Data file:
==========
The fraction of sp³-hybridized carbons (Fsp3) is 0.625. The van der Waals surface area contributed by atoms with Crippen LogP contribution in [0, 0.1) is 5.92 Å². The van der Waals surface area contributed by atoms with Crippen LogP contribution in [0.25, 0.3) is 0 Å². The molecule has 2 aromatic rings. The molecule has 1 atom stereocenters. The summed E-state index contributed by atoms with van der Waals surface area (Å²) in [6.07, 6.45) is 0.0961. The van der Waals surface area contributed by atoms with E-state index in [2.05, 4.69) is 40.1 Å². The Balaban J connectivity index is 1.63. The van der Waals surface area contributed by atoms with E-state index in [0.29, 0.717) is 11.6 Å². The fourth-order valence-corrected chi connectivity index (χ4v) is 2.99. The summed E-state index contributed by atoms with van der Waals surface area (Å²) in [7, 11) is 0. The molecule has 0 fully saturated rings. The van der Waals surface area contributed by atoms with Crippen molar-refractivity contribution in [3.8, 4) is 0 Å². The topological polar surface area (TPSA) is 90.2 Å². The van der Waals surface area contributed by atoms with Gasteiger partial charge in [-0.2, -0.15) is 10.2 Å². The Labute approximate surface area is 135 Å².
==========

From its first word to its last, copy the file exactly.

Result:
The fraction of sp³-hybridized carbons (Fsp3) is 0.625. The van der Waals surface area contributed by atoms with Crippen LogP contribution in [0, 0.1) is 5.92 Å². The van der Waals surface area contributed by atoms with Crippen LogP contribution in [0.25, 0.3) is 0 Å². The molecule has 2 aromatic rings. The molecule has 1 atom stereocenters. The summed E-state index contributed by atoms with van der Waals surface area (Å²) in [6.07, 6.45) is 0.0961. The van der Waals surface area contributed by atoms with E-state index in [2.05, 4.69) is 40.1 Å². The Balaban J connectivity index is 1.63. The van der Waals surface area contributed by atoms with E-state index in [0.29, 0.717) is 11.6 Å². The fourth-order valence-corrected chi connectivity index (χ4v) is 2.99. The summed E-state index contributed by atoms with van der Waals surface area (Å²) in [7, 11) is 0. The molecule has 0 fully saturated rings. The van der Waals surface area contributed by atoms with Crippen molar-refractivity contribution in [3.8, 4) is 0 Å². The topological polar surface area (TPSA) is 90.2 Å². The van der Waals surface area contributed by atoms with Gasteiger partial charge in [-0.2, -0.15) is 10.2 Å². The Labute approximate surface area is 135 Å².